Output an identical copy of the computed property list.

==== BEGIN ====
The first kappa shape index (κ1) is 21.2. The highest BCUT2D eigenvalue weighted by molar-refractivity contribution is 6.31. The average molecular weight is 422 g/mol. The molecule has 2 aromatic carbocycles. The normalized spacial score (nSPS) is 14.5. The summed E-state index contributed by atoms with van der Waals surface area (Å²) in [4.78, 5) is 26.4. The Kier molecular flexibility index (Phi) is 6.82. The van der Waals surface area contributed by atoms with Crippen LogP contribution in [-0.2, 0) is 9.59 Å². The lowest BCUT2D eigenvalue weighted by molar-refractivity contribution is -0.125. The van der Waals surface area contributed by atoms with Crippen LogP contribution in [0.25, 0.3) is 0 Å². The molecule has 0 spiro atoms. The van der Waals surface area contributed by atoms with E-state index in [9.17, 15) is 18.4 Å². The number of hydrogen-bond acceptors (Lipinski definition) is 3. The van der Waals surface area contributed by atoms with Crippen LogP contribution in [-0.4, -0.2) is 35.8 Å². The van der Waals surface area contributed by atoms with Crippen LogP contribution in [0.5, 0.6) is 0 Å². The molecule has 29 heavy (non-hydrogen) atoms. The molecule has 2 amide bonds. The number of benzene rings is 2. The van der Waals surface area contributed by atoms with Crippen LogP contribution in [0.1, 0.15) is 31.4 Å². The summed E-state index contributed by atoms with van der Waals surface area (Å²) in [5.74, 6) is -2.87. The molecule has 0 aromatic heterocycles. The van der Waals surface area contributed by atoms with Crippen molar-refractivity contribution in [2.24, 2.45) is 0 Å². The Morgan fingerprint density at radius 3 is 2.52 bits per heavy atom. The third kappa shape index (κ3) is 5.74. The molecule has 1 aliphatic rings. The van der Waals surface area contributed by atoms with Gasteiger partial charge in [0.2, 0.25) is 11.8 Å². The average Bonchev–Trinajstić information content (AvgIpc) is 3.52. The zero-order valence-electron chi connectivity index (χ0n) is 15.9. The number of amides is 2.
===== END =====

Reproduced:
The first kappa shape index (κ1) is 21.2. The highest BCUT2D eigenvalue weighted by molar-refractivity contribution is 6.31. The average molecular weight is 422 g/mol. The molecule has 2 aromatic carbocycles. The normalized spacial score (nSPS) is 14.5. The summed E-state index contributed by atoms with van der Waals surface area (Å²) in [4.78, 5) is 26.4. The Kier molecular flexibility index (Phi) is 6.82. The van der Waals surface area contributed by atoms with Crippen LogP contribution in [-0.2, 0) is 9.59 Å². The lowest BCUT2D eigenvalue weighted by molar-refractivity contribution is -0.125. The van der Waals surface area contributed by atoms with Crippen LogP contribution in [0.25, 0.3) is 0 Å². The molecule has 0 spiro atoms. The van der Waals surface area contributed by atoms with E-state index in [9.17, 15) is 18.4 Å². The number of hydrogen-bond acceptors (Lipinski definition) is 3. The van der Waals surface area contributed by atoms with Crippen LogP contribution in [-0.4, -0.2) is 35.8 Å². The van der Waals surface area contributed by atoms with Crippen LogP contribution in [0.5, 0.6) is 0 Å². The molecule has 29 heavy (non-hydrogen) atoms. The molecule has 2 amide bonds. The number of benzene rings is 2. The van der Waals surface area contributed by atoms with Crippen LogP contribution in [0.1, 0.15) is 31.4 Å². The summed E-state index contributed by atoms with van der Waals surface area (Å²) in [5.74, 6) is -2.87. The molecule has 0 aromatic heterocycles. The van der Waals surface area contributed by atoms with Crippen molar-refractivity contribution in [2.24, 2.45) is 0 Å². The Morgan fingerprint density at radius 3 is 2.52 bits per heavy atom. The third kappa shape index (κ3) is 5.74. The molecule has 1 aliphatic rings. The van der Waals surface area contributed by atoms with Gasteiger partial charge in [0.2, 0.25) is 11.8 Å². The average Bonchev–Trinajstić information content (AvgIpc) is 3.52. The zero-order valence-electron chi connectivity index (χ0n) is 15.9. The number of amides is 2.